Originally founded in 1934 by William Hinds (1887-1957), United Kingdom’s Hammer Film Productions was one of the world’s most successful movie studios between 1958-1970, even winning the Queen’s Award of Industry in 1968. Despite never gaining great critical acclaim, the studio released 163 feature length productions between 1935 and 1978, averaging nearly four films a year over a period of 43 years, even allowing for the meagre three features released between 1974 and 1978.
While Hammer Film Productions worked across multiple genres, producing everything from comedies to science fiction along with war movies and fantasy epics, the studio’s bread-and-butter format was always Gothic horror after the surprise success of house director Terence Fisher’s ‘The Curse of Frankenstein’ (1957) and ‘Dracula’ (‘Horror of Dracula’ in the United States of America, 1958).
Indeed, nine of Hammer Film Productions’ and ten 1971 productions can be classed as variations of their Gothic mode. Of the one hundred and six films, Hammer Film Productions made after 1956, fully half (fifty-three) fit their Gothic milieu (including the seven “women in fear” pictures scripted by James Henry Kinmel Sangster).
Hammer Film Productions’ Gothic horror is vastly different to earlier horror cinema. Shot in colour, the films show blood and exposed female flesh against a backdrop of lavish set-design.
Eighteenth-century and Victorian literary sources influenced Hammer Film Productions horror films, contributing to their Gothic identity. Once accommodated, Gothic and romantic tales provided faux-medieval, nonspecific European settings and a predilection for brooding narrative scenarios, where stoic older men conduct macabre experiments or rescue virile young women in hybrids of horror and melodrama.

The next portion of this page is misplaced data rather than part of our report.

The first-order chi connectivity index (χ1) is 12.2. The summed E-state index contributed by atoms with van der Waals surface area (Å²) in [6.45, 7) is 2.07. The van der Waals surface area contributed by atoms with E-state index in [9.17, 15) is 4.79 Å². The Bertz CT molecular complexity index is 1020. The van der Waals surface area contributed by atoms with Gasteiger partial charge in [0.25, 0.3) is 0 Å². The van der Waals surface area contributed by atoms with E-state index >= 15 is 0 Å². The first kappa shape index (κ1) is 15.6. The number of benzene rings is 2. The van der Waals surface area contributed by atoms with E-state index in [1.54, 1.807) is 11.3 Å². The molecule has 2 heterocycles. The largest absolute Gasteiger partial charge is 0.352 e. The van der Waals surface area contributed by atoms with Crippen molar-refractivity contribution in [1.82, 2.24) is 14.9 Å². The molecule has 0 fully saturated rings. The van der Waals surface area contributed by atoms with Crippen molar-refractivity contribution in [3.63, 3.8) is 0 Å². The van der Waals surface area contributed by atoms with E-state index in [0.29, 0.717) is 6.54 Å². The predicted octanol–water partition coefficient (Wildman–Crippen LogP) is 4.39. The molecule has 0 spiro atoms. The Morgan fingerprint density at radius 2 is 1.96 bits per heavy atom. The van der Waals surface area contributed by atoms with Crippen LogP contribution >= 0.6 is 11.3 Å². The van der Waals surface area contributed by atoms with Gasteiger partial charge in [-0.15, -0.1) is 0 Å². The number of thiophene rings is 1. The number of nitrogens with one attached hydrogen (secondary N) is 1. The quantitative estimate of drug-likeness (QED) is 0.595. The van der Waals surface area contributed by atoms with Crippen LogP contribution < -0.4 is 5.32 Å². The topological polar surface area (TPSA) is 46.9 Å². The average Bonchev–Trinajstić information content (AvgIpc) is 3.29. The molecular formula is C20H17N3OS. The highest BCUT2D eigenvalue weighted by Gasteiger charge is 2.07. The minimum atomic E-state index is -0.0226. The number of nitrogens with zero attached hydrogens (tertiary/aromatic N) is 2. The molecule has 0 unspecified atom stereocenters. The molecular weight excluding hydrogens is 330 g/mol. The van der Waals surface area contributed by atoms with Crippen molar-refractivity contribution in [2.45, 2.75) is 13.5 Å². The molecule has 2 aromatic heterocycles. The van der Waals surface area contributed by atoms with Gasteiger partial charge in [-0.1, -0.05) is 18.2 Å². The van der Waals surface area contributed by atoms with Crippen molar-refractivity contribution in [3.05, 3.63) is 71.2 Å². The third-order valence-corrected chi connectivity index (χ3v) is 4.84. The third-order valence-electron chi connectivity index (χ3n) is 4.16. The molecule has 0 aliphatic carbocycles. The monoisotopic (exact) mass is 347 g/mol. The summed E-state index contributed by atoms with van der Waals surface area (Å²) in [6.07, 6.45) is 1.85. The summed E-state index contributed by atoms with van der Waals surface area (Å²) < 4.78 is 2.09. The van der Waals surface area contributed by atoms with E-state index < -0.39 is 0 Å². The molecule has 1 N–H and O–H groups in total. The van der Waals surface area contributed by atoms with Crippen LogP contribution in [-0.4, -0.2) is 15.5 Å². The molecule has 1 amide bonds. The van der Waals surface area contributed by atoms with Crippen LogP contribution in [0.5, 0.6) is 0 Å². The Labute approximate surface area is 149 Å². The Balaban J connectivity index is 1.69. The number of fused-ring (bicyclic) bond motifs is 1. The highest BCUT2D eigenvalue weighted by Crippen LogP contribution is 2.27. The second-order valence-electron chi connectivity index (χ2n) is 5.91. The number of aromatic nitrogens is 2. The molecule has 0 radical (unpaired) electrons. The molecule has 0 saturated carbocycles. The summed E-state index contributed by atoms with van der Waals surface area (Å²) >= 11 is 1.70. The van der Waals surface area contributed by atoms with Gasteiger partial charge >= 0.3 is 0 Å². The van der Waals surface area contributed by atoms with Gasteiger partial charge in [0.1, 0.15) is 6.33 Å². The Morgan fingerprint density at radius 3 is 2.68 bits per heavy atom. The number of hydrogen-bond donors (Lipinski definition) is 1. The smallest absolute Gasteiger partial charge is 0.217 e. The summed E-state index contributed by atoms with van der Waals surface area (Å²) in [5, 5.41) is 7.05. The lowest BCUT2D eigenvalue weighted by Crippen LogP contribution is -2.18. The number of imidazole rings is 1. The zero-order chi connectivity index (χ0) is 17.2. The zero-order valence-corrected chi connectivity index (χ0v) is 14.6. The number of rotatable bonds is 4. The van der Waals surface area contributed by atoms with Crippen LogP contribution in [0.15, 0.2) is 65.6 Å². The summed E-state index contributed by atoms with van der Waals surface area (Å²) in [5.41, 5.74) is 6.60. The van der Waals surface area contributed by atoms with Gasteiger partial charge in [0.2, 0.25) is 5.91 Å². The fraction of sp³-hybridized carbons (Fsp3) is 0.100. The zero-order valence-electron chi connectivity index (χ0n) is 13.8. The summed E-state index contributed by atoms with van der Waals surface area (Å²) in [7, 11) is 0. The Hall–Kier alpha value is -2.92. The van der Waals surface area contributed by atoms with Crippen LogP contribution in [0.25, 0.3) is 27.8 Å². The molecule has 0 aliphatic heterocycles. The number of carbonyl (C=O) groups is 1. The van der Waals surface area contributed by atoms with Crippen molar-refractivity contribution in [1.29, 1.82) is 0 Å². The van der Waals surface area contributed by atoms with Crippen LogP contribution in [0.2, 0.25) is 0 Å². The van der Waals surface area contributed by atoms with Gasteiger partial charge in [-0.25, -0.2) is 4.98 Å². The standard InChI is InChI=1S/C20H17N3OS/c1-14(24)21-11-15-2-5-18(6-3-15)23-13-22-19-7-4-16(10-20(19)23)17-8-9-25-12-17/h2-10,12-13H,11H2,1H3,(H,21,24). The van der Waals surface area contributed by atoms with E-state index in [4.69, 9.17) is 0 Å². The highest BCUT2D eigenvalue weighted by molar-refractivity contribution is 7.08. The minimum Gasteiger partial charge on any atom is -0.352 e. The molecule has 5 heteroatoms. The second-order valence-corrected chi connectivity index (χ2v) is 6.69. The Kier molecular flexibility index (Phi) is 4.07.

For a while, such films proved popular on both sides of the Atlantic but by 1978 Hammer Film Productions’ had run its course — only twenty-one years after Terence Fisher’s first ‘The Curse of Frankenstein.’
Verging on bankruptcy but never entering administration, Hammer Film Productions studios simply ceased functioning. After an extended period of dormancy, Hammer Film Productions re-emerged in 2007 when a joint Dutch-American enterprise purchased the rights to Hammer Film Productions and its entire back catalogue.
Now a London-based subsidiary of Exclusive Media, the reformed Hammer Film Productions has a central mission: to produce new horror movies for a twentieth-first-century audience with an established name and reputation, while engaging a more modern audience with distribution across multi-media platforms.
Hammer Film Productions now publishes books, sells posters and soundtracks culled from their extensive archives, and hawks an iPhone application. To date, the company has released four new cinematic features and one web-based serial.
Regardless of whatever success the post-millennial incarnation of Hammer Film Productions may attain, the owners will be cashing in on Hammer Film Productions’ name which is synonymous with horror in consumers’ minds.
In the introduction to his book-length study ‘Hammer and Beyond: The British Horror Film,’ film scholar Peter Hutchings quotes from a 1964 British press clipping which affirms this assumption, summing up Hammer Film Productions’ critical and popular reception during their heyday.
Certain branches of the British cinema are able to weather any crisis; they do not so much rise above it as sink beneath it, to a subterranean level where the storms over quotas and television competition cannot affect them. This sub-cinema consists mainly of two parallel institutions, both under ten years old; the Hammer Film Productions horror and the ‘Carry On’ comedy.